In microblading, the tortoise always beats the hare. It’s very important to use a slow, steady, and consistent pace. Not only should you concentrate on making each stroke slowly, you should be acutely aware of the pace of the entire procedure. Don’t get caught up in a speed trap and accelerate your work as you progress, or your results will suffer. With each case, you will encounter challenges like bleeding, lax skin, or thick patches of hair, and the best way to deal with these challenges is to work at a slow, consistent pace. When you work slowly, you will work with more precision and overcome these types of obstacles. Focus on making each stroke count. Remember, slow and steady wins the race!

I’m confident that mastering these 4 important techniques will make your microblading better and more beautiful. Take your time, focus on the technical aspects, and practice, practice, practice.  In time, you’ll find that your results will reflect all of the hard work and effort that you’ve put in!


You are such an inspiration for us who thrive on being the best as possible at what they do.

Thank you

Cindi March 17, 2018

Thank you so much for sharing your talents with us. I’ve been in the business 12 years and microblading has been a new and exciting challenge for me. Your feedback , newsletters and products are what has given me the confidence to continue. Thank you so much, would love to meet you at a SPCP or AAM CONVENTION some day. My Best, Mary Bond.

Mary Bond March 17, 2018

I find doing mature clients there skin is loose after the high point of the brow and the stretch is not easy to do.Thank you for all your constant contact with us I look forward to opening your E mail every day♥.

Angela Mastroberti March 15, 2018

Thank you Tina, what a great reminder and inspiration.

Diana Laurence March 14, 2018

You’re the best! THANK YOU for being so generous with your knowledge. Most people won’t do that. They let ego take over. So again , thank you!

Hauley Farish March 14, 2018

Thank you sweet Tina

Lana davis dusek March 14, 2018

Thank you so much for all the experience that you share I’m learn more from your articles than from school but your experience is so valuable and I will follow all your tips and esperience, you are wonderful thanks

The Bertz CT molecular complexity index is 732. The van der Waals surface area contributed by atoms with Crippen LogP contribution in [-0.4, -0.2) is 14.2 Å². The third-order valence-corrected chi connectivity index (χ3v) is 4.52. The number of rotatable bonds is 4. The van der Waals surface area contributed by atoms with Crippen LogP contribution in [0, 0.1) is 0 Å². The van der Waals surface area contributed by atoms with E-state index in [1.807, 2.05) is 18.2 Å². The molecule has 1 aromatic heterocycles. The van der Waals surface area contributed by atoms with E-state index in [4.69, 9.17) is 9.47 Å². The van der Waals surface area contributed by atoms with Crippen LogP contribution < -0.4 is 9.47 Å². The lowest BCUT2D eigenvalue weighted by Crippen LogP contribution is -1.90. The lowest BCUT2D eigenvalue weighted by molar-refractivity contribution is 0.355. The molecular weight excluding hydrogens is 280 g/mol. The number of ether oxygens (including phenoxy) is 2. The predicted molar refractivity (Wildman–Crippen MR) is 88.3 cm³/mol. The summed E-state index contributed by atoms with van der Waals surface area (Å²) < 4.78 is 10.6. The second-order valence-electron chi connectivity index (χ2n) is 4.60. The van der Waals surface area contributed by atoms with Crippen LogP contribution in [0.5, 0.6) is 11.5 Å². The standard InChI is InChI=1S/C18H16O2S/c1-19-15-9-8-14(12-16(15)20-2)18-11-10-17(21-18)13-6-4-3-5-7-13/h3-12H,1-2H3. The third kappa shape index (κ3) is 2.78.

Connie Garcia March 13, 2018

Thank you for sharing! I love all of your advice & the tools are amazing

Susan Downs March 13, 2018

“Thank you” Tina for taking time out of your hectic schedule and sharing with all of us, each and every article/video, you put out here for us to read, watch and learn from. We can never be educated enough. There are ALWAYS things to keep learning . 20 years in the business for me, and I am still LOVING every single hour of my days tattooing and Micro Blading . I adore all of my wonderful clients. Your Blades are AMAZING just like you are!! Hoping to meet you and learn more at The New York Tattoo Convention. :)

Shirley Ruzzo March 13, 2018

Bravo! Such a wealth of info here. Thank you

J. DaCosta March 13, 2018

Thank you Tina Davies. I admire you dearly. I’m an expert in shaping brows and just entered the Microblade world a year ago. I follow and believe what you preach. I enjoy your tools a lot. I like to say I’m a “Tina Davies girl” because I use your tools lol. Stay blessed. You are amazing.

Destiny Ward March 13, 2018

Thankyou! This really help me understand the process of Micoblading. I Didn’t you learn this in class. I will read this over and over and practice untill my muscle memory sticks.

Danielle Harmon March 13, 2018

Thank you Tina, your are very professional, helpful, good hearted and classy lady.

Maryla D'avoine March 13, 2018

Thanks Tina!
Such a powerful reminder! I always look forward to your super informative articles. Keep them coming!!

Lacey Onesti March 13, 2018

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“I set out to design a microblade that I knew would put our needs first as artists.”

- Tina Davies